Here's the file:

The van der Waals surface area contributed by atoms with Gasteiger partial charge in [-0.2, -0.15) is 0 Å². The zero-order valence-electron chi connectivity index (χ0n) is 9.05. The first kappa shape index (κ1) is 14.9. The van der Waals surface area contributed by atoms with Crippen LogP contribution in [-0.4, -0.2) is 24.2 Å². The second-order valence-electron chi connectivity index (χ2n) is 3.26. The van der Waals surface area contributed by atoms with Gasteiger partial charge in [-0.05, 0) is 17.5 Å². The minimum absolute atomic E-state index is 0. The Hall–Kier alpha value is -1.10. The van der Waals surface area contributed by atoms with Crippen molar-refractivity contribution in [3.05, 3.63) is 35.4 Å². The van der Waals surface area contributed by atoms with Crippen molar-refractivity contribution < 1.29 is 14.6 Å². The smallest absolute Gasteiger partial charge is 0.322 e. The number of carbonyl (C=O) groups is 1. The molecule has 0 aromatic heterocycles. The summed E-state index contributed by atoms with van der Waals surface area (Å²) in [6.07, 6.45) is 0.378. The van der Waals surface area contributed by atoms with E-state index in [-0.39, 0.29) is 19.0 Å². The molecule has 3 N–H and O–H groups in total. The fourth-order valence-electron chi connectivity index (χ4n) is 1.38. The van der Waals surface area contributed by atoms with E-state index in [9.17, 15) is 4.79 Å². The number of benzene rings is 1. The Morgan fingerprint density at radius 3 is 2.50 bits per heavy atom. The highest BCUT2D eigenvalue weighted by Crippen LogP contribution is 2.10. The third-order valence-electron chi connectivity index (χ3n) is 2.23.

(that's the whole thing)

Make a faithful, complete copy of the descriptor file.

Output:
The van der Waals surface area contributed by atoms with Gasteiger partial charge in [-0.2, -0.15) is 0 Å². The zero-order valence-electron chi connectivity index (χ0n) is 9.05. The first kappa shape index (κ1) is 14.9. The van der Waals surface area contributed by atoms with Crippen LogP contribution in [-0.4, -0.2) is 24.2 Å². The second-order valence-electron chi connectivity index (χ2n) is 3.26. The van der Waals surface area contributed by atoms with Gasteiger partial charge in [-0.05, 0) is 17.5 Å². The minimum absolute atomic E-state index is 0. The Hall–Kier alpha value is -1.10. The van der Waals surface area contributed by atoms with Crippen molar-refractivity contribution in [3.05, 3.63) is 35.4 Å². The van der Waals surface area contributed by atoms with Crippen molar-refractivity contribution < 1.29 is 14.6 Å². The smallest absolute Gasteiger partial charge is 0.322 e. The number of carbonyl (C=O) groups is 1. The molecule has 0 aromatic heterocycles. The summed E-state index contributed by atoms with van der Waals surface area (Å²) in [6.07, 6.45) is 0.378. The van der Waals surface area contributed by atoms with E-state index in [-0.39, 0.29) is 19.0 Å². The molecule has 3 N–H and O–H groups in total. The fourth-order valence-electron chi connectivity index (χ4n) is 1.38. The van der Waals surface area contributed by atoms with E-state index in [9.17, 15) is 4.79 Å². The number of benzene rings is 1. The Morgan fingerprint density at radius 3 is 2.50 bits per heavy atom. The highest BCUT2D eigenvalue weighted by Crippen LogP contribution is 2.10. The third-order valence-electron chi connectivity index (χ3n) is 2.23.